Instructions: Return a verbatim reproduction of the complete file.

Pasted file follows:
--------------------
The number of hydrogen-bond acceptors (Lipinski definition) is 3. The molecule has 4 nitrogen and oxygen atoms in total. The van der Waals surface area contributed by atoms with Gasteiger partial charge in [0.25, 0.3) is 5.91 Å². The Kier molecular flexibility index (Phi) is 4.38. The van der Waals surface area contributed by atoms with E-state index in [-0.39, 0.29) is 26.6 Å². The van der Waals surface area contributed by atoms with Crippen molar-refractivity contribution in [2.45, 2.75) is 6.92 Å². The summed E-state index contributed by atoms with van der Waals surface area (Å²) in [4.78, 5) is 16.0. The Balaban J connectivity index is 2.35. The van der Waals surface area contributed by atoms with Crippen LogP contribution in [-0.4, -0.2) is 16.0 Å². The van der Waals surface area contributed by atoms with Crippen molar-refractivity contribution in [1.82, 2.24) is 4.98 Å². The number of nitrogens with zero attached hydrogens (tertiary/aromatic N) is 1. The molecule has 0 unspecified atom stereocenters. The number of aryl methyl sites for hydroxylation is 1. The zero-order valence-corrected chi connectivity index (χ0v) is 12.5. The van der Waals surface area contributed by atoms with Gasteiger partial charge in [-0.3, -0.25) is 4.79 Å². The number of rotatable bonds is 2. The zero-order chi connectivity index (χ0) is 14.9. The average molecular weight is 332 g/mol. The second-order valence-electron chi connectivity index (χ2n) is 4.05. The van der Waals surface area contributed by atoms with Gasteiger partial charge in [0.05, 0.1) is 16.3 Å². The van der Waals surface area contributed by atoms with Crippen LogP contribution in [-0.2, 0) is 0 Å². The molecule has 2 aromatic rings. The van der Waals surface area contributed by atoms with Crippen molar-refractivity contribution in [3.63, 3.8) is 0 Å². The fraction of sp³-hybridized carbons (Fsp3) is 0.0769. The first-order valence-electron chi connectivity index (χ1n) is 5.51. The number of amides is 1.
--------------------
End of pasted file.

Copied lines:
The number of hydrogen-bond acceptors (Lipinski definition) is 3. The molecule has 4 nitrogen and oxygen atoms in total. The van der Waals surface area contributed by atoms with Gasteiger partial charge in [0.25, 0.3) is 5.91 Å². The Kier molecular flexibility index (Phi) is 4.38. The van der Waals surface area contributed by atoms with E-state index in [-0.39, 0.29) is 26.6 Å². The van der Waals surface area contributed by atoms with Crippen molar-refractivity contribution in [2.45, 2.75) is 6.92 Å². The summed E-state index contributed by atoms with van der Waals surface area (Å²) in [4.78, 5) is 16.0. The Balaban J connectivity index is 2.35. The van der Waals surface area contributed by atoms with Crippen LogP contribution in [-0.4, -0.2) is 16.0 Å². The van der Waals surface area contributed by atoms with Crippen molar-refractivity contribution in [1.82, 2.24) is 4.98 Å². The number of nitrogens with zero attached hydrogens (tertiary/aromatic N) is 1. The molecule has 0 unspecified atom stereocenters. The number of aryl methyl sites for hydroxylation is 1. The zero-order valence-corrected chi connectivity index (χ0v) is 12.5. The van der Waals surface area contributed by atoms with Gasteiger partial charge in [-0.3, -0.25) is 4.79 Å². The number of rotatable bonds is 2. The zero-order chi connectivity index (χ0) is 14.9. The average molecular weight is 332 g/mol. The second-order valence-electron chi connectivity index (χ2n) is 4.05. The van der Waals surface area contributed by atoms with Gasteiger partial charge in [0.05, 0.1) is 16.3 Å². The van der Waals surface area contributed by atoms with Crippen LogP contribution in [-0.2, 0) is 0 Å². The molecule has 2 aromatic rings. The van der Waals surface area contributed by atoms with Crippen molar-refractivity contribution in [3.63, 3.8) is 0 Å². The fraction of sp³-hybridized carbons (Fsp3) is 0.0769. The first-order valence-electron chi connectivity index (χ1n) is 5.51. The number of amides is 1.